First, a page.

Being picture-perfect is something model Sophie Simmons knows all about. She also knows that most of the time, the images we see are not always what they’re cracked up to be. That’s why the daughter of Gene Simmons is making it her mission to expose teens to the ugly truth about the beauty they see in the media and especially online.

 

By Rachel Naud
Photography by Diana King

AT 24, SOPHIE SIMMONS seems to have it all together. She is the host of a digital series, has a blossoming singing career and even started her own centre to help the abused. But her road to success hasn’t always been smooth. Here, the daughter of rock legend, Gene Simmons, talks about how being in the spotlight made her a target for bullying and body image issues, how her parents helped her get through it and how other parents of teens can do the same.

Can you tell us about your digital series “Body Image School” on Refinery 29?
Refinery 29, in general, is geared toward women who are interested in more than just celebrity gossip. It’s for the modern woman who works hard, plays hard and also likes a makeup tutorial. We tried to condense the key to body positivity into six mini lessons.

In an episode of “Body Image School,” you talk about the truth behind selfie filters. Why do you think it’s important for teens to know about this?
I think using filters on social media are all in good fun, but when the influencer is not truthful about the Photoshop or filter they are using, they are spreading this unattainable, perfect image. This is the reason so many of us are insecure in the first place. I think it’s important for teens to realize that a lot of what they see in magazines, television and social media are curated by influencers who have teams of makeup artists, stylists and managers who really make it their job to portray this perfect image, and it’s just not attainable for the everyday person.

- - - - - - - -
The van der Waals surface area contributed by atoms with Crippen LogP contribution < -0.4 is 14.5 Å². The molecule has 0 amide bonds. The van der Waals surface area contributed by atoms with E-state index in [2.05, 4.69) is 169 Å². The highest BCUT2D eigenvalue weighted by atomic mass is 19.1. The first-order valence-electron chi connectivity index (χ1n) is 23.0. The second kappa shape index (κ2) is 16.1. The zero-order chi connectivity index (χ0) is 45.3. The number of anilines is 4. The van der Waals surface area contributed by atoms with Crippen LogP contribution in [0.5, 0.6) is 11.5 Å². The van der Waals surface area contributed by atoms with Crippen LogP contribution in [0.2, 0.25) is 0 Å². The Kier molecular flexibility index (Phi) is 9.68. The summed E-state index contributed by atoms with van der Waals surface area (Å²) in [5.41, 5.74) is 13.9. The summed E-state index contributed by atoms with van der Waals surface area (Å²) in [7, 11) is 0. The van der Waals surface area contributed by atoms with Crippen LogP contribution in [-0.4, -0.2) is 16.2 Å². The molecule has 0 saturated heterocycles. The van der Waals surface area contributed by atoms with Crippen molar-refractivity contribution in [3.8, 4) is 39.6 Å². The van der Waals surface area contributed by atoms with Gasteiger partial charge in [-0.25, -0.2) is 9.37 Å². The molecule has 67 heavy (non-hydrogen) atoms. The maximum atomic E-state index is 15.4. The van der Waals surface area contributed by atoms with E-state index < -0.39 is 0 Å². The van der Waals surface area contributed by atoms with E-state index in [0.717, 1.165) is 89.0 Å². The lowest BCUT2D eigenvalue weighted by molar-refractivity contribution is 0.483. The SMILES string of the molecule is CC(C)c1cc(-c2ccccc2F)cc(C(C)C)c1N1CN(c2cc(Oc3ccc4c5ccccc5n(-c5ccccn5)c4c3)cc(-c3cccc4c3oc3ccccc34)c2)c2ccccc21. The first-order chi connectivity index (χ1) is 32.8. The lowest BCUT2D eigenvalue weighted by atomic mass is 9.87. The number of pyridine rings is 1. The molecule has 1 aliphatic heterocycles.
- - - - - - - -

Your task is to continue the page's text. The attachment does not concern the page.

You’re a big advocate for having a healthy body image. Why is it so important for you to spread the message to teens?
I was a part of the first generation to ever have social media. I was bullied relentlessly all of high school for my weight and then later bullied for being too confident, or “conceited.” On top of that, I was on a successful reality television show, so the press also had a lot of fun picking on me about my weight as well. I’ve been called everything under the sun…curvy, sexual, fat…I was even called a “beached whale” by an international tabloid at 16. But because I had such a strong support system (my mom), I learned to rise above it and not let it deteriorate my mental health. I feel that a lot of teens stop talking to their parents about being bullied or what they’re going through. They also don’t want to talk to their friends about it because they feel they’re the only ones going through it. Teens look to people on social media to be that support system for them. If I can be that for some teens out there, I think I’m doing my job right.

How did your parents help you deal with your body image issues?
My parents told me, “We are a team, always.” I knew they would be in my corner, and it felt like I had an army behind me. They taught me to be better than those who criticize and bully. What is your advice for parents of teens who suffer from a poor body image? Having a dialogue is the most important thing. Feeling like someone is on your side is what saved me.

Can you tell us a bit about your child advocacy centre, Sophie’s Place?
Sophie’s place is a centre for abused children. It is a child advocacy centre that deals with mental, physical and sexual abuse. We provide the services families and children need after they have gone through their trauma. I wanted to create a place where children who have gone through trauma could have a fresh start.

Your father is Gene Simmons from the iconic band, Kiss, and you’re also starting your own singing career. How does it feel to follow in your dad’s footsteps?
I avoided it for a long time. I’ve been quietly singing and songwriting since I was a kid and felt like I couldn’t do it because of my family. It was an insecurity of mine I’m proudly over.

What advice do you have for parents whose teens are trying to break into the music industry?
Tell your teens to think seriously about it! It’s hard, it’s mean and it doesn’t care if you’re a nice person. You think bullying or body image in high school is bad? Wait until you have a record exec tell you they don’t think you have talent. It’s not for the faint of heart. ■